Administrators not only are accountable for the provision of high quality supervision, they also are accountable for resultant improvement in the performance of supervisees/counselors, and ultimately for assuring effective treatment for clients. Based on their evaluations of supervisors' competence, administrators have a responsibility to match supervisors and counselors for optimum professional development, and for establishing efficient systems for matching counselors and clients for optimum personal development. They also must be able to develop, with supervisors, the system for monitoring client progress. Establishing systems that are not burdensome to the staff is often a challenge to the administrator. Writing skills are needed for documentation and for reporting.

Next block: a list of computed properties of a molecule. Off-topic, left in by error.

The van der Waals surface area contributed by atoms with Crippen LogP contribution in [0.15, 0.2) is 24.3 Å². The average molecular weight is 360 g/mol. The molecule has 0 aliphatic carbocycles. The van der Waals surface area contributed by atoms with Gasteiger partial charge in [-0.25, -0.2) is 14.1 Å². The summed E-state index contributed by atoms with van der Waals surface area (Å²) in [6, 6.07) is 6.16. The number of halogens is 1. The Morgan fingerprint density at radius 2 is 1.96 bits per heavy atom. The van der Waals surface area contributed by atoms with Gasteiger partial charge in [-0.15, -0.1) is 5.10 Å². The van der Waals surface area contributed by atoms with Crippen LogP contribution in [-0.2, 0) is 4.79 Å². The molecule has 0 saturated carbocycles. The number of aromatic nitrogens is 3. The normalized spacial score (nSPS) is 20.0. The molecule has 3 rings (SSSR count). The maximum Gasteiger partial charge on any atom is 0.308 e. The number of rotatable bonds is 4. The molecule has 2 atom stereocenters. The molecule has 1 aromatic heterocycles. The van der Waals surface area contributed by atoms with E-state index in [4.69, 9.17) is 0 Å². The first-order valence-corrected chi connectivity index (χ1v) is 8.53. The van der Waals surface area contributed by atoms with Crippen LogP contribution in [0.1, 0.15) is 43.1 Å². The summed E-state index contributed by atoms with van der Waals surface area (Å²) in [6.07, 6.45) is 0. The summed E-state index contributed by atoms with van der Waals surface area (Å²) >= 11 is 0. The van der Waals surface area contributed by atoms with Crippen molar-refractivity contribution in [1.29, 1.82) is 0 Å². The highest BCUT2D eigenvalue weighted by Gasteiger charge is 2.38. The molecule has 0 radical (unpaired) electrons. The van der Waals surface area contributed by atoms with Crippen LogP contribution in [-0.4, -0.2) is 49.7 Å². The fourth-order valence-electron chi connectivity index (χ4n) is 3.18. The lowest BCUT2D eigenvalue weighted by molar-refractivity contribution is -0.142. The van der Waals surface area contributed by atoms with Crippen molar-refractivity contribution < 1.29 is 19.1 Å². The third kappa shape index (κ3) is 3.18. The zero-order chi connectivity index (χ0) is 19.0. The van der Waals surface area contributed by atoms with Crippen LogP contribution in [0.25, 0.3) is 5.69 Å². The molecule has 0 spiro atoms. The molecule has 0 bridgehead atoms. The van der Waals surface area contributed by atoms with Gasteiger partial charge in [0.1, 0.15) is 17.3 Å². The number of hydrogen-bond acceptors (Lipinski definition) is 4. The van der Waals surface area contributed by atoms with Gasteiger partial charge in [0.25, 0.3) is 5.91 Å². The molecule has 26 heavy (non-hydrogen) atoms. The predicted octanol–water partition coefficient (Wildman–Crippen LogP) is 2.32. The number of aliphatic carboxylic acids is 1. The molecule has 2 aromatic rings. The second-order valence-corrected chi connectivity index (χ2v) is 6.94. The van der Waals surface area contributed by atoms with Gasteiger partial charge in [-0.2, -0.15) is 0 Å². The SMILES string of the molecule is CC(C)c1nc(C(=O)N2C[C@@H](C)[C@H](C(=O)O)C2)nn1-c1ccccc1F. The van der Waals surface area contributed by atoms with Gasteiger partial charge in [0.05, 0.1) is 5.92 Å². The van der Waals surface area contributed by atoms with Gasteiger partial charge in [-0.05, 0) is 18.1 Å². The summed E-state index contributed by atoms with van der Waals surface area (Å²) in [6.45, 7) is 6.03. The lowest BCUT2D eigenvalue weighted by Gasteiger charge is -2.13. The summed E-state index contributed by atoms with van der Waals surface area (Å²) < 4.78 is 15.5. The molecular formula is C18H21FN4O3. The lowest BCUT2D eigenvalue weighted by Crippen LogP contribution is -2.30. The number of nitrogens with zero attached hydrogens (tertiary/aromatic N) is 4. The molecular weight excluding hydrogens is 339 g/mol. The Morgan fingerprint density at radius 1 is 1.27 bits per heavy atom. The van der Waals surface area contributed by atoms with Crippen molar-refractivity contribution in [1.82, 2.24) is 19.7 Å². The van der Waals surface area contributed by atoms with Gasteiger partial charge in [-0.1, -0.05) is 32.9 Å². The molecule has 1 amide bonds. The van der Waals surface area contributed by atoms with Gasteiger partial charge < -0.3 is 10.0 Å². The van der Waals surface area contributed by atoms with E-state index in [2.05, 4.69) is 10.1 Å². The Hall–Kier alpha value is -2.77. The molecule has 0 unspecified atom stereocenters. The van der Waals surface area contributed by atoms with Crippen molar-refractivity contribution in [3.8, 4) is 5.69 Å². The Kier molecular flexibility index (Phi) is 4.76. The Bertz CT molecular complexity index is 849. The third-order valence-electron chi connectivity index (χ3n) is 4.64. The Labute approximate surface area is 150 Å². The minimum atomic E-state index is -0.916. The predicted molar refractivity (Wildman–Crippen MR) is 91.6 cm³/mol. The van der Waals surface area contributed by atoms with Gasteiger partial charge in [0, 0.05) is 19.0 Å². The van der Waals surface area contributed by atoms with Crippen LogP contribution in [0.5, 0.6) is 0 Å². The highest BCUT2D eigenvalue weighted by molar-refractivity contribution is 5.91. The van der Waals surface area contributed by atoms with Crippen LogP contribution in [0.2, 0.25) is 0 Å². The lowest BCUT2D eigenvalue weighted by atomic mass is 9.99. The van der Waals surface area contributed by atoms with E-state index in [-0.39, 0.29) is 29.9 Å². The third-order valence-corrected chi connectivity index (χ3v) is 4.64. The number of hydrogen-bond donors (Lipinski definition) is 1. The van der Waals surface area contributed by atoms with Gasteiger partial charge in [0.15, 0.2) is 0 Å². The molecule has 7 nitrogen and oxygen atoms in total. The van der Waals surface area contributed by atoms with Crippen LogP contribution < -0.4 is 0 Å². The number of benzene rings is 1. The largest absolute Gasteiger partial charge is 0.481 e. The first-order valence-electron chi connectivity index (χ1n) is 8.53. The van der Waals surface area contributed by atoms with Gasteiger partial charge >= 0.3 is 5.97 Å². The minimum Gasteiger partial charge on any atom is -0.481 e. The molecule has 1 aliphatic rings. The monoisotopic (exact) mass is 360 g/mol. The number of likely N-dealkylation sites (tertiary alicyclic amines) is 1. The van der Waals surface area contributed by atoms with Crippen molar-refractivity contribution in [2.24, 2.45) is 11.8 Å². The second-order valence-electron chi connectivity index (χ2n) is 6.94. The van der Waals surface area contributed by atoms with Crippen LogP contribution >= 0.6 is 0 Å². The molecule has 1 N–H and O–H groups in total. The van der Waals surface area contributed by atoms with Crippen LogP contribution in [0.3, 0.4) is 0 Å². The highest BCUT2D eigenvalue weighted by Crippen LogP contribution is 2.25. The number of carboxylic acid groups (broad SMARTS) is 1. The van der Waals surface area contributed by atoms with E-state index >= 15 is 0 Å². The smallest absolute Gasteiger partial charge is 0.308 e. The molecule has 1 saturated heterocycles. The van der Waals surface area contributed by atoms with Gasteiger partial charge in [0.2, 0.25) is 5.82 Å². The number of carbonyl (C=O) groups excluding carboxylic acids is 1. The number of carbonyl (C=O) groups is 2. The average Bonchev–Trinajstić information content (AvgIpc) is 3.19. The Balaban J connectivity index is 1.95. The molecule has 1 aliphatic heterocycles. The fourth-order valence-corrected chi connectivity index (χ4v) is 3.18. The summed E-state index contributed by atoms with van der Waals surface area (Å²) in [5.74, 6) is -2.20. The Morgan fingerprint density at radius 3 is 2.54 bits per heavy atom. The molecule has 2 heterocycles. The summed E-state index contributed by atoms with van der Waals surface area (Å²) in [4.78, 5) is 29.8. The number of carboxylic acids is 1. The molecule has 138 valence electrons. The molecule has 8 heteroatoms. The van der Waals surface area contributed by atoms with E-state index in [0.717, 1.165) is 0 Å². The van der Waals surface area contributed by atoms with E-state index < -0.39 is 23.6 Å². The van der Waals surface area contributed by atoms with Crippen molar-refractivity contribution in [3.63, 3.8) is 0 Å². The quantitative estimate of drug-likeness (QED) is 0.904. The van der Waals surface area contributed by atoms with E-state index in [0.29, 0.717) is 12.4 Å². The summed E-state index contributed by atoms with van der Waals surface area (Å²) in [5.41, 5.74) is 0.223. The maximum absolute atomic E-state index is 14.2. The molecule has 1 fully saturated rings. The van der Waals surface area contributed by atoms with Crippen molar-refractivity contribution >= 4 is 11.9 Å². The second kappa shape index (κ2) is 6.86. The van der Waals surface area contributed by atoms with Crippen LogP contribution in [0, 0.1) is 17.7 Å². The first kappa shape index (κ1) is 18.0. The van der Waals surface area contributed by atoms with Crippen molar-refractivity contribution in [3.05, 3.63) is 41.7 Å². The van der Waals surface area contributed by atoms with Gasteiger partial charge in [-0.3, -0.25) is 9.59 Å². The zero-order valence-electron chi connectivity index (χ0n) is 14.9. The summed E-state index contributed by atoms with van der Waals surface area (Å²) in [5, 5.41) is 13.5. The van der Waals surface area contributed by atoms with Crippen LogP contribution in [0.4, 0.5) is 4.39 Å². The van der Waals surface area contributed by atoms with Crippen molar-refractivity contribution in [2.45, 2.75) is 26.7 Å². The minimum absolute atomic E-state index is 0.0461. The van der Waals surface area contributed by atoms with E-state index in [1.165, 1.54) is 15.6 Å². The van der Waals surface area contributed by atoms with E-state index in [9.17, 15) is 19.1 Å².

In a "business manager" role, the administrator needs skills in acquiring and allocating resources needed for effective and efficient program implementation. Specifically, administrators pursue sufficient budgets, adequate materials, appropriate facilities, and equipment. Managing the supervision program entails handling logistics, such as scheduling to match clients and counselors, counselors and supervisors, making good use of facilities and equipment, and efficiently using time. Administrative skill requisites include being able to develop plans for supervision activities on a yearly, a semester, or perhaps a weekly basis.